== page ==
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I Remember When ..

I remember not having electricity. We had a pitcher pump outside and had a pail of water with a "community" dipper and wash pan nearby for drinking water and " washing up".  I always drank  from the dipper  near the handle hoping no one else did .  (same way at our one room school) We had a wood cook stove until we got a new fangled kerosene burner one and mom swore it did not make things taste right. Mom washed on the "board" I still can here her saying "if you youngins' knew how hard it is to get your clothes clean,  you would not get them so dirty "  We had "sad" irons that heated on the cook stove. It was hard to gauge the heat and not scorch your whites. We used three kerosene lamps and my job was to go to the kerosene barrel outside with the spigot and fill the dratted things.  I despised the job and still can remember the smell of the kerosene. UGH !  We also had wood heating stoves in which you burned the side of you nearest the stove and froze the other side most of the time. Our floors that were not wood,  had linoleum coverings. They were very cold to hop onto when getting out of bed from your nice warm
feather tick covering, or out from under your Grandmothers hand crafted comforter and quilts piled high on top of you where you could barely breathe from the weight, in the winter.  Some added newspaper between the layers to hold more heat in.  Good old days ?? Nah,  I'll  just take the Central heat and air, and all of the new appliances any day over those days. My parents got electricity in 1951 after I left home.
For me they are just great memories, and not the way I want to live today

Lois  Caywood Guffy  written Aug 14,1999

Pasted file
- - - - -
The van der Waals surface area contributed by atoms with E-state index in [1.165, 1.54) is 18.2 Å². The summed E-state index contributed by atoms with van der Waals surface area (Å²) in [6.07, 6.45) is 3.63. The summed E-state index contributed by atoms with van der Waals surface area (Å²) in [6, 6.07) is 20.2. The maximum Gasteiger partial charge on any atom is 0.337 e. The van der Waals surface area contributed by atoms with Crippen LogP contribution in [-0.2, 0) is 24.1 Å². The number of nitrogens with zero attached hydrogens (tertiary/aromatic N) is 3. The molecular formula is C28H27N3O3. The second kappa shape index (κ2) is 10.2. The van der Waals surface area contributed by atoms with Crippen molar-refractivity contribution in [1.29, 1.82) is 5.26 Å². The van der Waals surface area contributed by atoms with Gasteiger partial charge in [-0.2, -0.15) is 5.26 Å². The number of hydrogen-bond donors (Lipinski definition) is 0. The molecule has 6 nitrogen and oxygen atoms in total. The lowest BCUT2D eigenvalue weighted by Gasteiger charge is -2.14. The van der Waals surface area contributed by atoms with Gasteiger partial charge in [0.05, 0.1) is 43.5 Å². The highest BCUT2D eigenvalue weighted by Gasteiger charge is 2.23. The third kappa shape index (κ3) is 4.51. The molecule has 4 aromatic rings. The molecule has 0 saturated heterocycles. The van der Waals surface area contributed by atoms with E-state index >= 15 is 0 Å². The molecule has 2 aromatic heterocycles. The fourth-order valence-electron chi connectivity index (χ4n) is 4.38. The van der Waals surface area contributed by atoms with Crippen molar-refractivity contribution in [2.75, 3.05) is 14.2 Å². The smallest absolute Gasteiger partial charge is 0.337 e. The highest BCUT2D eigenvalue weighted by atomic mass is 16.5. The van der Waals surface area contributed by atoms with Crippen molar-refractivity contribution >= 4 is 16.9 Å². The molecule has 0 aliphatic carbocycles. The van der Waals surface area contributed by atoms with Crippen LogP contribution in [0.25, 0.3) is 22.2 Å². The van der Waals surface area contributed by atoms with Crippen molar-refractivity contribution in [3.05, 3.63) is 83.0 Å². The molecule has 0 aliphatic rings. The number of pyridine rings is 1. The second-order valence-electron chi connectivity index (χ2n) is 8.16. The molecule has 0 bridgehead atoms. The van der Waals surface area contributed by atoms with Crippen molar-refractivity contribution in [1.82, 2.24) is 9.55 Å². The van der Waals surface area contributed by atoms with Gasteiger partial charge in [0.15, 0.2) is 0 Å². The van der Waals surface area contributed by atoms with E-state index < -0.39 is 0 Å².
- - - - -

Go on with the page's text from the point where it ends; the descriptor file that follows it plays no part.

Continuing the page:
This is a story passed on to me in 1993 by my husband's Aunt, who is in her 80s

Katy Estep was born in 1861 in Redbush, Johnson County, Kentucky. She married William Wallace McKenzie and helped rear their nine children to adulthood.  She was responsible for the cleaning and the washing.  The washing was done by hand with lye soap she made herself. She canned the food they ate from the garden they cared for.  She would rise long before dawn to cook enough food to feed her family for the day.  She would bake bread, fry chicken, slice ham, etc.  Everything had to be on the table and ready to eat by dawn.  When dawn came she went to the fields with her husband and children. It was custom to only cook once a day, place everything on the table and when it was time to eat it only had to be warmed a little and the family could return to the fields much faster that way.  This custom is still carried on in some homes even though modern conveniences are installed in most of the homes. After her husband's death, she and the children continued running the farm. She died in 1935, at the age of 79 and was buried alongside her husband in the "McKenzie Cemetery", Patty Flats.

Sharon McKenzie, Pleasant Hill, California